We are all breathing, all the time, at the same time.
My work is about simultaneity, as I try to grasp what it means for each of us to possess unique subjectivity within universal consciousness. In my work, the individual line, thread, or word is autonomous, but exists in the context of countless similar and layered gestures. Processes such as hand weaving, drawing, and book making, put me in direct proximity to time as well as material, and allow me to see clearly how each action builds on the many that came before.
Drawing is my starting point, where I respond materially to the promptings of intuition. In some drawings, ink washes coalesce into monumental images with all the weight of sedimentary rock, while in others the whispery lines of silverpoint dissipate like a moving cloud. The resulting pieces are a map of their own making; they tell the story of form emerging over time.
I use language as material in my work, elaborating the ways words create shared meaning concurrent with personal interpretation. Books demonstrate this dual capacity, as a book is both a radically individual experience as well as the medium by which ideas are transferred between people and through time. Yet the efficacy of communication is always in doubt – language is always inadequate to the task of negotiating the gap between human experiences. In my work, I explore the mutability of linguistic messaging: words always mean more than one thing.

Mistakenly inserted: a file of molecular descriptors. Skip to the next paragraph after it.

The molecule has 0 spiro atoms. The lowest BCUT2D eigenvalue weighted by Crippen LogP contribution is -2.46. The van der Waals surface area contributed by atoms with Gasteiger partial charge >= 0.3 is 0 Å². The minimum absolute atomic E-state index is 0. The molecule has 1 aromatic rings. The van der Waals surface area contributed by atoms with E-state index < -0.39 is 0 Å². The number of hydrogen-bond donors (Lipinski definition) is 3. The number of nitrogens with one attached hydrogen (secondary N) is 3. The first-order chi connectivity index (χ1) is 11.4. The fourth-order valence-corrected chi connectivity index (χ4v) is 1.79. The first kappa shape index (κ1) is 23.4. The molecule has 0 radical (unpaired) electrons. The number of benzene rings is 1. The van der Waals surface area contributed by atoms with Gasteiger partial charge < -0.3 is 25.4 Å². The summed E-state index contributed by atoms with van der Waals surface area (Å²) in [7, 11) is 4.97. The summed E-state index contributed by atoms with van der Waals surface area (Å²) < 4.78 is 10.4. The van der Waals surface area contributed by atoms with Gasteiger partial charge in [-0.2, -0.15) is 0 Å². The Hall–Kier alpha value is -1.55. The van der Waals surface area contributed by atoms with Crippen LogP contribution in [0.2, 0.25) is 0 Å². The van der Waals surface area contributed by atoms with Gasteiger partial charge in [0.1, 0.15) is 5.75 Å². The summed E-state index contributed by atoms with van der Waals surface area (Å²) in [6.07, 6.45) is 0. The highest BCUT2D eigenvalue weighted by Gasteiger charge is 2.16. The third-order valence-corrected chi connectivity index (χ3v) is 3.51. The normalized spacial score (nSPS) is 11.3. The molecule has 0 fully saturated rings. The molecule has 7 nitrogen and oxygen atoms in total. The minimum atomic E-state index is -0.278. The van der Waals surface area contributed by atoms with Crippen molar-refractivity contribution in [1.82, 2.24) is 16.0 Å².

Inherent in the medium of hand-weaving and dyeing is a history of provision, and of resistance to industrial production. Weaving requires handling each thread, carefully creating the conditions for hundreds of separate parts to intersect, turning the linear material of thread into planar cloth. In ikat, the process of resist dyeing a design onto the warp, threads stretch at different rates under tension on the loom, creating distortion in the design. I appreciate ikat for how it highlights each thread as individual, even as their separateness is subsumed within the singularity of cloth. The tool of the floor loom reintroduces me to my body, requiring the use of hands, arms, legs and feet. My body is both my vehicle through and division from the world; one way that I am both alike and different from everyone else.
Weaving is rhythmic, like breath. Over and over, the shuttle draws the trail of weft thread through the warp, accumulating the record of crossings that can be read in cloth. We spend our lives wrapped in the woven matrix of textiles. Through literal movements of my body, I access the metaphor that our human relationship to fabric has embedded in idiomatic language: we are all cut from the same cloth. The words “text” and “textile” both come from the word “texere,” meaning “to weave.”
There are over seven billion of us on earth, totally separated from each other by the boundaries of our bodies… yet we are all breathing, all the time, at the same time.